Comprehensive Pavement Study Finds Lake Lure's Town-owned roads in Fair to Poor Condition

Study recommends that the Town commit to resurfacing approximately 1.8 miles of street segments per year to reach an optimum fifteen year paving cycle 

Identified as a priority during the Capital Improvement Plan process and later approved for funding during the annual budget discussions,  the Town of Lake Lure has received the results of a comprehensive study of Lake Lure's approximately 27.5 miles of owned and maintained roads.

About 72 percent or 20 of the 27.5 miles of the rated streets in the Town need some level of routine maintenance or resurfacing.  According to the study, completed by LaBella Associates of Charlotte, NC., this figure is above the average for North Carolina municipalities, which is approximately 47 percent.  

Called a "Pavement Condition Survey," it provides a GIS-linked pavement condition rating for the Town.  The survey involved riding each segment of Town-owned and maintained streets, observing and quantifying pavement distresses in addition to the collection of physical inventory data.

A condition rating was then calculated for each street based on major distress and street classification.  Recommended maintenance activities and estimated costs by activity were also established. 

Overall, having this information in hand will allow the Town to prioritize street improvement and repair projects by need and will help improve future capital improvement budgeting, said Mayor Kevin Cooley. 

Even before completion of the study, the current Town Council increased the allocation to street paving to approximately $185,000.  Historically, there has been only $68,000 budgeted for street maintenance.

The current findings indicate that Lake Lure's street system is in fair to poor condition with an overall weighted average pavement condition rating (PCR) of 64.3. According to the study, this overall condition rating is below average when compared to other municipalities. 

To put the figure in perspective, the estimated weighted pavement condition rating value for North Carolina municipalities is approximately 80.

In Lake Lure there are streets that exhibit moderate and severe cracking, known as "alligator" cracking.  The study recommends that those street segments that exhibit more than 50 percent of moderate to severe alligator cracking should be analyzed  further and possibly be considered for total reconstruction.

The study also maintains that the primary needs for Lake Lure's roads focus on patching and resurfacing to correct the moderate to severe alligator cracking and moderate block cracking. Based on the results of LaBella's study, approximately 5.86 miles or 21.3 percent of the rated street system is recommended for resurfacing within the next year. 

Resurfacing as well as other maintenance needs are determined based on the pavement distress, its severity level, and the traffic volume (low or high) of the street. Recommended maintenance activities are detailed in the report in table 8 on page 13 of the report.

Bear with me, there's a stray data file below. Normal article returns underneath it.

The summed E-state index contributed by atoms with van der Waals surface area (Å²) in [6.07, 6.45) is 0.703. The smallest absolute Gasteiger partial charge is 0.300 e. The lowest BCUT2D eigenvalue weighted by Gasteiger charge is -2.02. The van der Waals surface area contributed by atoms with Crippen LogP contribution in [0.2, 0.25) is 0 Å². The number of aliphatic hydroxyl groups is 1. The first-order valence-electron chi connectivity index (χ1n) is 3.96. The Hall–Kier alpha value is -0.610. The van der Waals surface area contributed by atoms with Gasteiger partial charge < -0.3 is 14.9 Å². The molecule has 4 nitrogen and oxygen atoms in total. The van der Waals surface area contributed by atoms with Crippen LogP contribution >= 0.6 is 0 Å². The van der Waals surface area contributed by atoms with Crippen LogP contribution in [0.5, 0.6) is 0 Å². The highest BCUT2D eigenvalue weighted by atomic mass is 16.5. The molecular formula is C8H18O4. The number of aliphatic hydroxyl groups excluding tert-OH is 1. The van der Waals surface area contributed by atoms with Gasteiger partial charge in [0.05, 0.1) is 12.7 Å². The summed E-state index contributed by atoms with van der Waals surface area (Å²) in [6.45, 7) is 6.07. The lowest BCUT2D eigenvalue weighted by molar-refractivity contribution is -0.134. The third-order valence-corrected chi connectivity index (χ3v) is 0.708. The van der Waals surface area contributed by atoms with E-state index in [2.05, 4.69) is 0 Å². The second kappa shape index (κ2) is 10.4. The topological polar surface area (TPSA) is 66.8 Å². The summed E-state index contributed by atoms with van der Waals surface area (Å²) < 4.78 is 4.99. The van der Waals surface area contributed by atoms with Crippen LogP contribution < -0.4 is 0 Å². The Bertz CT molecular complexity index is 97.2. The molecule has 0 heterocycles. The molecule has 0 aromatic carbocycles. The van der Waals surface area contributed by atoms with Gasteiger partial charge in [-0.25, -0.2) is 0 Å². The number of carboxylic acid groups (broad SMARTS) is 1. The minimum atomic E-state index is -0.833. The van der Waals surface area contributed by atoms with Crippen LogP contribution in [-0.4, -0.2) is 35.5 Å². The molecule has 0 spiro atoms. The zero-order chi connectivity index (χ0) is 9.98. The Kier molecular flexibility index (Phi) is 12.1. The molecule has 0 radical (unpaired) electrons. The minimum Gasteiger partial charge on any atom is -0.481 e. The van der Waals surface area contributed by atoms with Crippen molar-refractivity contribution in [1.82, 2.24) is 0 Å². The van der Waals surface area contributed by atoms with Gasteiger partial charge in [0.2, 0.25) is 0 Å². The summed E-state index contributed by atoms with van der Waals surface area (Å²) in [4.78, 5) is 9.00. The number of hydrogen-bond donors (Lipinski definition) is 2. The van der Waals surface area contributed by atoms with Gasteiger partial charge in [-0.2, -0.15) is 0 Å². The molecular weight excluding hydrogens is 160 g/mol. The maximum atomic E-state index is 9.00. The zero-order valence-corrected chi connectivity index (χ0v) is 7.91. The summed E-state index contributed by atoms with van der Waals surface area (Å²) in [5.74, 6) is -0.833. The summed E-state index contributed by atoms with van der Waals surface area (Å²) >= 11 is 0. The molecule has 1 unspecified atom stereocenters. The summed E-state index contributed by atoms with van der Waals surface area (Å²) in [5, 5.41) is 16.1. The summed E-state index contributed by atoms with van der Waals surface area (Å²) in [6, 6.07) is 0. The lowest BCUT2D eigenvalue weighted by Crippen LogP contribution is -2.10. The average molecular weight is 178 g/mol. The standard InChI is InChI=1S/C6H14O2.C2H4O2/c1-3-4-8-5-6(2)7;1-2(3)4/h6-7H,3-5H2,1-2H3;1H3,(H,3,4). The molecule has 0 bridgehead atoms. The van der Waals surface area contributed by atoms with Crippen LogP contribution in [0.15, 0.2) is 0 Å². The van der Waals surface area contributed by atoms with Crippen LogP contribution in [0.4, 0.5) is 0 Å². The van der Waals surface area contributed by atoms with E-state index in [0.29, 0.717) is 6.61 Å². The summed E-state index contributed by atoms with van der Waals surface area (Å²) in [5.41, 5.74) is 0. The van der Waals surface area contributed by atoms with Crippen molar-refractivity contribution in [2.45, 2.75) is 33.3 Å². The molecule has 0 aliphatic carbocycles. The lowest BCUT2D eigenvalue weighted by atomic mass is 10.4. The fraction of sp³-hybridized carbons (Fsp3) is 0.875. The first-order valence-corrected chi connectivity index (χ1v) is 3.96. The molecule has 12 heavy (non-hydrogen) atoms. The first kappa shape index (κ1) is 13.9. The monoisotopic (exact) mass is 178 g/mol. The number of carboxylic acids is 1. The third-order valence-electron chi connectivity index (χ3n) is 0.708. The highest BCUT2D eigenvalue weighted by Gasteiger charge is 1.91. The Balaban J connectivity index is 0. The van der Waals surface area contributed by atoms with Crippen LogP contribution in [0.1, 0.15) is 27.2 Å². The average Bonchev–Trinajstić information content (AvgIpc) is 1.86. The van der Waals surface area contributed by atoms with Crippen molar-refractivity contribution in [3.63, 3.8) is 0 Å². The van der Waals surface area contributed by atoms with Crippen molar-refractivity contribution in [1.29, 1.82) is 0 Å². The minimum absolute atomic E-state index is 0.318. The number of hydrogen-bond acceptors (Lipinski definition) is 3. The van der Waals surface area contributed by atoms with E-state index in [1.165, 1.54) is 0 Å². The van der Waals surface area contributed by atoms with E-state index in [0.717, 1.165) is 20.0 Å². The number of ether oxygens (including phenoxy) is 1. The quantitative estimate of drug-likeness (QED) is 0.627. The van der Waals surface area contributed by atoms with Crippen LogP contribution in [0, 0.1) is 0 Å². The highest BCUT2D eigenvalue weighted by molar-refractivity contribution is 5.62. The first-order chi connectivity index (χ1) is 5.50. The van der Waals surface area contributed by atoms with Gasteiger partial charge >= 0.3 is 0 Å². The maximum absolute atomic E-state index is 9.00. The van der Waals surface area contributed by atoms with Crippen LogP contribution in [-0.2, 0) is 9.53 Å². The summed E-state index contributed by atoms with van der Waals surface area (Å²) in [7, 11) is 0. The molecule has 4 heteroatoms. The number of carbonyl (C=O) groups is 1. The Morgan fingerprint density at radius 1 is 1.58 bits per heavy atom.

Once these immediate needs are addressed, LaBella recommends that the Town of Lake Lure resurface approximately 1.8 miles of street segments per year.

This will provide the generally accepted optimum 15-year paving cycle. Such a cycle will allow the Town to maximize the effectiveness of its maintenance funds by providing for timely resurfacing of streets before they deteriorate to a point where more expensive rehabilitation or reconstruction is needed.

It is LaBella's recommendation that this year's street maintenance funds be allocated to include resurfacing and high priority routine maintenance, primarily full-depth patching.

The report indicated a total estimated need for full-depth patching and plant mix resurfacing of just under $2.4 million. This represents an average estimated expenditure of approximately $85,000 per mile for the entire rated Town street system.

The report notes, however, that this cost estimate is just for pavement repair only. Additional costs of 25-40 percent can be incurred for drainage improvements, administration, milling (prior to resurfacing), utility adjustments, work zone traffic controls, and other items.

Without a continued financial commitment and dedicated funding for street maintenance and resurfacing efforts, LaBella's report states that the pavement ratings will continue to decrease. Postponing recommended maintenance activities leads to pavement failures and subsequently costly major rehabilitation or reconstruction.

However, the report also states that spending a little on pavement preservation now can also eliminate or delay more costly spending on rehabilitation or reconstruction at a later date.